On 12 October 1822, Canova instructed his brother to use his entire estate to complete the Tempio in Possango.[15]

On 25 October 1822, his body was placed in the Tempio Canoviano.[5] His heart was interred at the Basilica di Santa Maria Gloriosa dei Frari in Venice, and his right hand preserved in a vase at the Accademia di Belle Arti di Venezia.[3][5][15]

His memoral service was so grand that it rivaled the ceremony that the city of Florence held for Michelangelo in 1564.[15]

In 1826, Giovanni Battista Sartori sold Canova's Roman studio and took every plaster model and sculpture to Possango, where they were installed in the Tempio Canoviano.[15]

Notable works

Psyche Revived by Cupid's Kiss (1787)

Psyche Revived by Cupid's Kiss was commissioned in 1787 by Colonel John Campbell.[20] It is regarded as a masterpiece of Neoclassical sculpture, but shows the mythological lovers at a moment of great emotion, characteristic of the emerging movement of Romanticism. It represents the god Cupid in the height of love and tenderness, immediately after awakening the lifeless Psyche with a kiss.

Napoleon as Mars the Peacemaker (1802-1806)

Napoleon as Mars the Peacemaker had its inception after Canova was hired to make a bust of Napoleon in 1802. The statue was begun in 1803, with Napoleon requesting to be shown in a French General's uniform, Canova rejected this, insisting on an allusion to Mars, the Roman god of War.[16] It was completed in 1806.[17] In 1811, the statue arrived in Paris, but not installed; neither was its bronze copy in the Foro Napoleonico in Milan.[16] In 1815, the original went to the Duke of Wellington, after his victory at Waterloo against Napoleon.[17]

Perseus Triumphant (1804-1806)

Detail of Perseus with the Head of Medusa

Perseus Triumphant, sometimes called Perseus with the Head of Medusa, was a statue commissioned by tribune Onorato Duveyriez.[21] It depicts the Greek hero Medusa.

The statue was based freely to the [22]

Napoleon, after his 1796 Italian Campaign, took the Apollo Belvedere to Paris. In the statue's absence, Pope Pius VII acquired Canova's Perseus Triumphant and placed the work upon the Apollo's pedstal.[23] The statue was so successful that when the Apollo was returned, Perseus remained as a companion piece.[24]

One replica of the statue was purchased from Canova by the Polish countess Valeria Tarnowska; it now resides in the [22][25]

Karl Ludwig Fernow said of the statue that "every eye must rest with pleasure on the beautiful surface, even when the mind finds its hopes of high and pure enjoyment disappointed."[26]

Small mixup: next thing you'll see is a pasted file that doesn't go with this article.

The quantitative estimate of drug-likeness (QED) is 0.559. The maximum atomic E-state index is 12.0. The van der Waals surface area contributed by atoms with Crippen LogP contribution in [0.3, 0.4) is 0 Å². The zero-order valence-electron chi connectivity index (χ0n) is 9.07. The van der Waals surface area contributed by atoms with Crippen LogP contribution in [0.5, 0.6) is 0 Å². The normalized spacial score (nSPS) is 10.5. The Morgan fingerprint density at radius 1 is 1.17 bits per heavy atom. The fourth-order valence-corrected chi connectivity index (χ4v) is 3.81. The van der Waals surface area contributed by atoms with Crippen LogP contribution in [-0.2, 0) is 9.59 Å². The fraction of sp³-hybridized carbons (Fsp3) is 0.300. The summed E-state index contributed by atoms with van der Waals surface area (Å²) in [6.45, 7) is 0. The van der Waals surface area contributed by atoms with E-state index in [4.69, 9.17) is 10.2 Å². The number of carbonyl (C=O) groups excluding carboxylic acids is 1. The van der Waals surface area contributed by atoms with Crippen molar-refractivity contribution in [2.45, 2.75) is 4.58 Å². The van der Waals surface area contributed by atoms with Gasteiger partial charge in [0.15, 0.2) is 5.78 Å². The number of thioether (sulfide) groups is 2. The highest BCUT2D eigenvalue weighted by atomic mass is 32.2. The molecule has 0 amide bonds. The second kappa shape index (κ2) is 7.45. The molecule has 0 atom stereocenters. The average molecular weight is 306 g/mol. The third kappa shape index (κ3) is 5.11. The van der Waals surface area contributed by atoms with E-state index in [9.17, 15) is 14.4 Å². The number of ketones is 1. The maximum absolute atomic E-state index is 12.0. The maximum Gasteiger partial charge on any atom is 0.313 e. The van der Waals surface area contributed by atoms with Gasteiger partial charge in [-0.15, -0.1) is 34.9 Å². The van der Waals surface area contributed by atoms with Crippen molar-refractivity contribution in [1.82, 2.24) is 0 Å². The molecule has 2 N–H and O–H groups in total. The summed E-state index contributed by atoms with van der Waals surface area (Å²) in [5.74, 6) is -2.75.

Venus Victrix (1805-1808)

Venus Victrix ranks among the most famous of Canova's works. Originally, Canova wished the depictation to be of Diana, who could be represented with a robe, but Pauline insisted to appear nude.[18] The work was not intended for public viewing.[18]

The Three Graces (1814-1817)

John Russell, the 6th Duke of Bedford, commissioned a version of the now famous work.[27] He had previously visited Canova in his studio in Rome in 1814 and had been immensely impressed by a carving of the Graces the sculptor had made for the Empress Josephine. When the Empress died in May of the same year he immediately offered to purchase the completed piece, but was unsuccessful as Josephine’s son Eugène claimed it (his son Maximilian brought it to St. Petersburg, where it can now be found in the Hermitage Museum). Undeterred, the Duke commissioned another version for himself.

The sculpting process began in 1814 and was completed in 1817. Finally in 1819 it was installed at the Duke’s residence in Woburn Abbey. Canova even made the trip over to England to supervise its installation, choosing for it to be displayed on a pedestal adapted from a marble plinth with a rotating top. This version is now owned jointly by the Victoria and Albert Museum and the National Galleries of Scotland, and is alternately displayed at each.

Artistic process

Canova's sculptures fall into three categories: Heroic compositions, compositions of grace, and sepulchral monuments.[5] In each of these, Canova's underlying artistic motivations were to challenge, if not compete, with classical statues.[2]

Canova refused to take in pupils and students,[3] but would hire workers to carve the initial figure from the marble. He had an elaborate system of comparative pointing so that the workers were able to reproduce the plaster form in the selected block of marble.[26] These workers would leave a thin veil over the entire statue so Canova's could focus on the surface of the statue.[26]

While he worked, he had people read to him select literary and historical texts.[3]